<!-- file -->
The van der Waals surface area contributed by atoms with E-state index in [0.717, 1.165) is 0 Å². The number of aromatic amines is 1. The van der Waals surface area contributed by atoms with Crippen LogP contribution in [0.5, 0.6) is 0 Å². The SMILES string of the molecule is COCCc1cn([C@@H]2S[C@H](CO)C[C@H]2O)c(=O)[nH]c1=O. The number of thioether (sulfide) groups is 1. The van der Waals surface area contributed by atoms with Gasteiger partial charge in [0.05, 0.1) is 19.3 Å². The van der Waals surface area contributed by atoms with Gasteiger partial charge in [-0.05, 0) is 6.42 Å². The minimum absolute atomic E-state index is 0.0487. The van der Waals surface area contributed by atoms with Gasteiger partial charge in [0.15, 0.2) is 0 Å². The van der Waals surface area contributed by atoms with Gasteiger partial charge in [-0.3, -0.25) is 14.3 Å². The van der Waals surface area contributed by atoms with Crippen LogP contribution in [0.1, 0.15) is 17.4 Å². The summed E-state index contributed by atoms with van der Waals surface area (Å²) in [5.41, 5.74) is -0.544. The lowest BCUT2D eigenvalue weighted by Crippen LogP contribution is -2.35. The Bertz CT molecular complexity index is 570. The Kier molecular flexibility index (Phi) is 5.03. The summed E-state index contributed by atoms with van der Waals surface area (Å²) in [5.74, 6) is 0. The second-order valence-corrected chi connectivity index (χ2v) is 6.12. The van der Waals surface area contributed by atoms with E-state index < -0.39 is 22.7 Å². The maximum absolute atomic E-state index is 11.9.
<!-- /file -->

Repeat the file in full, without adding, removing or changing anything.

The van der Waals surface area contributed by atoms with E-state index in [0.717, 1.165) is 0 Å². The number of aromatic amines is 1. The van der Waals surface area contributed by atoms with Crippen LogP contribution in [0.5, 0.6) is 0 Å². The SMILES string of the molecule is COCCc1cn([C@@H]2S[C@H](CO)C[C@H]2O)c(=O)[nH]c1=O. The number of thioether (sulfide) groups is 1. The van der Waals surface area contributed by atoms with Gasteiger partial charge in [0.05, 0.1) is 19.3 Å². The van der Waals surface area contributed by atoms with Gasteiger partial charge in [-0.05, 0) is 6.42 Å². The minimum absolute atomic E-state index is 0.0487. The van der Waals surface area contributed by atoms with Gasteiger partial charge in [0.15, 0.2) is 0 Å². The van der Waals surface area contributed by atoms with Gasteiger partial charge in [-0.3, -0.25) is 14.3 Å². The van der Waals surface area contributed by atoms with Crippen LogP contribution in [0.1, 0.15) is 17.4 Å². The summed E-state index contributed by atoms with van der Waals surface area (Å²) in [5.41, 5.74) is -0.544. The lowest BCUT2D eigenvalue weighted by Crippen LogP contribution is -2.35. The Bertz CT molecular complexity index is 570. The Kier molecular flexibility index (Phi) is 5.03. The summed E-state index contributed by atoms with van der Waals surface area (Å²) in [5.74, 6) is 0. The second-order valence-corrected chi connectivity index (χ2v) is 6.12. The van der Waals surface area contributed by atoms with E-state index < -0.39 is 22.7 Å². The maximum absolute atomic E-state index is 11.9.